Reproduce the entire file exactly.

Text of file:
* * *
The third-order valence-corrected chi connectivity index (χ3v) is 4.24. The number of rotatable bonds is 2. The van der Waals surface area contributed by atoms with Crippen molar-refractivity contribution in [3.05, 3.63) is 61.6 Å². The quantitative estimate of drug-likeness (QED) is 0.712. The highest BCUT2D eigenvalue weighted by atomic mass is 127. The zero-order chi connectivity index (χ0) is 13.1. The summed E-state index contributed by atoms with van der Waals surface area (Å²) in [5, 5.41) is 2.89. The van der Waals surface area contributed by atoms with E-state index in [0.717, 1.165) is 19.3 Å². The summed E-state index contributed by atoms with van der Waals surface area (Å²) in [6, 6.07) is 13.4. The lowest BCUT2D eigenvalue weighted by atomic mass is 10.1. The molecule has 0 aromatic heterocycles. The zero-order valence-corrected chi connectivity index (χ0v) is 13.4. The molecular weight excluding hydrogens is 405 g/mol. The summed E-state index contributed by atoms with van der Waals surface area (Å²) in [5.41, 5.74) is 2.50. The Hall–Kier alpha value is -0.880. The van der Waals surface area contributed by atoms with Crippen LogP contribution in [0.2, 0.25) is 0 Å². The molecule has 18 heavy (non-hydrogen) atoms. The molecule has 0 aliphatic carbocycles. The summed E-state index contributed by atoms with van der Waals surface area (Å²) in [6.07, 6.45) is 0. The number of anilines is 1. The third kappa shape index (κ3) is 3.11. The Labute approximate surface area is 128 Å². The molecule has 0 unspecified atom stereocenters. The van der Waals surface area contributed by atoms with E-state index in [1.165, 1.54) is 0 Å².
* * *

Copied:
The third-order valence-corrected chi connectivity index (χ3v) is 4.24. The number of rotatable bonds is 2. The van der Waals surface area contributed by atoms with Crippen molar-refractivity contribution in [3.05, 3.63) is 61.6 Å². The quantitative estimate of drug-likeness (QED) is 0.712. The highest BCUT2D eigenvalue weighted by atomic mass is 127. The zero-order chi connectivity index (χ0) is 13.1. The summed E-state index contributed by atoms with van der Waals surface area (Å²) in [5, 5.41) is 2.89. The van der Waals surface area contributed by atoms with E-state index in [0.717, 1.165) is 19.3 Å². The summed E-state index contributed by atoms with van der Waals surface area (Å²) in [6, 6.07) is 13.4. The lowest BCUT2D eigenvalue weighted by atomic mass is 10.1. The molecule has 0 aromatic heterocycles. The zero-order valence-corrected chi connectivity index (χ0v) is 13.4. The molecular weight excluding hydrogens is 405 g/mol. The summed E-state index contributed by atoms with van der Waals surface area (Å²) in [5.41, 5.74) is 2.50. The Hall–Kier alpha value is -0.880. The van der Waals surface area contributed by atoms with Crippen LogP contribution in [0.2, 0.25) is 0 Å². The molecule has 18 heavy (non-hydrogen) atoms. The molecule has 0 aliphatic carbocycles. The summed E-state index contributed by atoms with van der Waals surface area (Å²) in [6.07, 6.45) is 0. The number of anilines is 1. The third kappa shape index (κ3) is 3.11. The Labute approximate surface area is 128 Å². The molecule has 0 unspecified atom stereocenters. The van der Waals surface area contributed by atoms with E-state index in [1.165, 1.54) is 0 Å².